One local attorney now probably wishes he thought twice before he agreed to befriend a local drug kingpin. On Monday United States District Court Judge James V. Selna sentenced Richard Brizendine to spend 3 months in prison and serve 2 years probation for laundering money.
This was the result of a plea deal that Brizendine agreed to, which required him to admit that he was laundering money for John Melvin Walker, aka “Pops,” a convicted drug lord.
Walker was convicted in 2013 for drug trafficking and tax evasion in connection to running no less than 9 marijuana storefronts. He was also ordered to pay restitution in the amounts of $2.4 million to the Internal Revenue Service, and $1.8 million to the California State Board of Equalization.
At the time, Judge Selna (who also presided over Brizendine’s case) said he had to sentence the “whole John Walker” and that the sentence addresses both the “good John Walker” and the “bad John Walker”. This was in response to pleas from Walker’s friends, who pointed out that there were two of him – the man leading an organized drug empire, and the man supporting his family and friends.
In a media release, prosecutors explained Walker will, as a part of the plea agreement, forfeit $25 million in illegally obtained income to the government. This includes over half million dollars in cash, a mansion in San Clemente, several mobile homes located in Mammoth Lakes, interest in two strip clubs and various rentals in Long Beach.
Walker, the prosecution proved at the time, owned and operated at least nine marijuana storefronts in Orange County and Los Angeles. Among them were: Costa Mesa, Dana Pint, Garden Grove, San Juan Capistrano and Santa Ana.
Before conviction Walker lived in a mansion in San Clemente, which, according to documents, had six bedrooms, four bathrooms, Jacuzzi, large pool and casita in the backyard.
Walker also had two previous drug trafficking convictions and he pleaded guilty in April, 2013 for conspiring to distribute over a ton of weed and maintaining drug-involved premises, as well as tax evasion.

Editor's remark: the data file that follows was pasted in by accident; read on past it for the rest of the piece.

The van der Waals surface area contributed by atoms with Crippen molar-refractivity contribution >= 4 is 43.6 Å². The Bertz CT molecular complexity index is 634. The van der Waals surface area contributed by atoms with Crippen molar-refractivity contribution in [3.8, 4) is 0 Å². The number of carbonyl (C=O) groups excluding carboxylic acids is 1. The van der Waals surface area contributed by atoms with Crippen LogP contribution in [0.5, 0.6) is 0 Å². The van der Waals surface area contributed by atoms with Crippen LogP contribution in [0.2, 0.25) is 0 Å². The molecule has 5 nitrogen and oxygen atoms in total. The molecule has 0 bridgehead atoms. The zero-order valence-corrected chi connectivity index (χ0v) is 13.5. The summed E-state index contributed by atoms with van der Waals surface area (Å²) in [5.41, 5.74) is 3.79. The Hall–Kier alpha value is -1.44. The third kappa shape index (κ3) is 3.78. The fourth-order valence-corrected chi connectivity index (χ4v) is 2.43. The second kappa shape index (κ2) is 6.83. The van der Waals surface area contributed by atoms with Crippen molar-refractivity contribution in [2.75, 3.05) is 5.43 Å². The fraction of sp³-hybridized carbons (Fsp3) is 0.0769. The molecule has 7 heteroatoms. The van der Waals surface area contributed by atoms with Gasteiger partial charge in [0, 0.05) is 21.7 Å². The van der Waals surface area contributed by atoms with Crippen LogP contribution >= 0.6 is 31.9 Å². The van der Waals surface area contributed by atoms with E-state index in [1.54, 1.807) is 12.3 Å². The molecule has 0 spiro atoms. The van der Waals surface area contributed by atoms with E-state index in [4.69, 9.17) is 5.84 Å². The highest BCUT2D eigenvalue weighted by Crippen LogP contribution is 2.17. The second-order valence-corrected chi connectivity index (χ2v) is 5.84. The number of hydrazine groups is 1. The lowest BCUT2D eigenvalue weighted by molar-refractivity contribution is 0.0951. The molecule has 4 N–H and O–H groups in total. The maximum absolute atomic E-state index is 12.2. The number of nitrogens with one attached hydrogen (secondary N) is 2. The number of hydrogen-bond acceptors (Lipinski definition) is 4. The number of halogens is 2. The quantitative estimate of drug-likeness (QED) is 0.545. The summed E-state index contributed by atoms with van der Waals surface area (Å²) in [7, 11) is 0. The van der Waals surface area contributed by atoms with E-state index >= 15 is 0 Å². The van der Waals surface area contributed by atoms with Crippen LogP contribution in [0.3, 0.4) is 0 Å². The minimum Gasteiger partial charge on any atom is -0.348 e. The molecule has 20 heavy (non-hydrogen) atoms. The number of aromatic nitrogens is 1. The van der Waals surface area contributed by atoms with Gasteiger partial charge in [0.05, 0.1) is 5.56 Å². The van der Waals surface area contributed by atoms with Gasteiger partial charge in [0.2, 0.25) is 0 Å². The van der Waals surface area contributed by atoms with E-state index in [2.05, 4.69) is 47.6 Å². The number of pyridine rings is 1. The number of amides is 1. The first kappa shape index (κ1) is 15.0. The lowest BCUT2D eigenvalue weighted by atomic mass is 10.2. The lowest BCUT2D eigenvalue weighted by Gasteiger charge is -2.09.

He was among 14 individuals indicted in fall 2012 by the federal grand jury. Most of them pleaded guilty.
Brizendine Admitted Laundering Money for Walker
Brizendine admitted to depositing money for Walker into several bank and business accounts for companies connected with him. In order to avoid federal filing requirements, the lawyer would limit individual deposits to $10,000.
He admitted to depositing almost $390,000 of Walker’s drug profits.
Kenneth Miller, the attorney representing Brizendine, argued against prison time and instead asked for probation or home confinement. He told Judge Selna that Brizendine will no longer be allowed to practice law and that he was already in debt.
Miller also reasoned that Walker’s business – selling medical marijuana – is legal under state law, although Brizendine admitted to going too far in laundering the money.
Michael Brown, Assistant U.S. Attorney who prosecuted Richard Brizendine, pointed out that the lawyer should have been well aware that his actions were illegal.
Brown told the judge, “Somebody who is in my profession who couldn’t foresee that committing this crime would lead to a loss of his license; I think that is a problem.”
Judge Selna agreed Brizendine had “done good things in life”, but was still of the opinion that some time was necessary in order to send a clear message to anyone thinking of doing the same.
He said that if a person engages in such conduct, they will go to prison.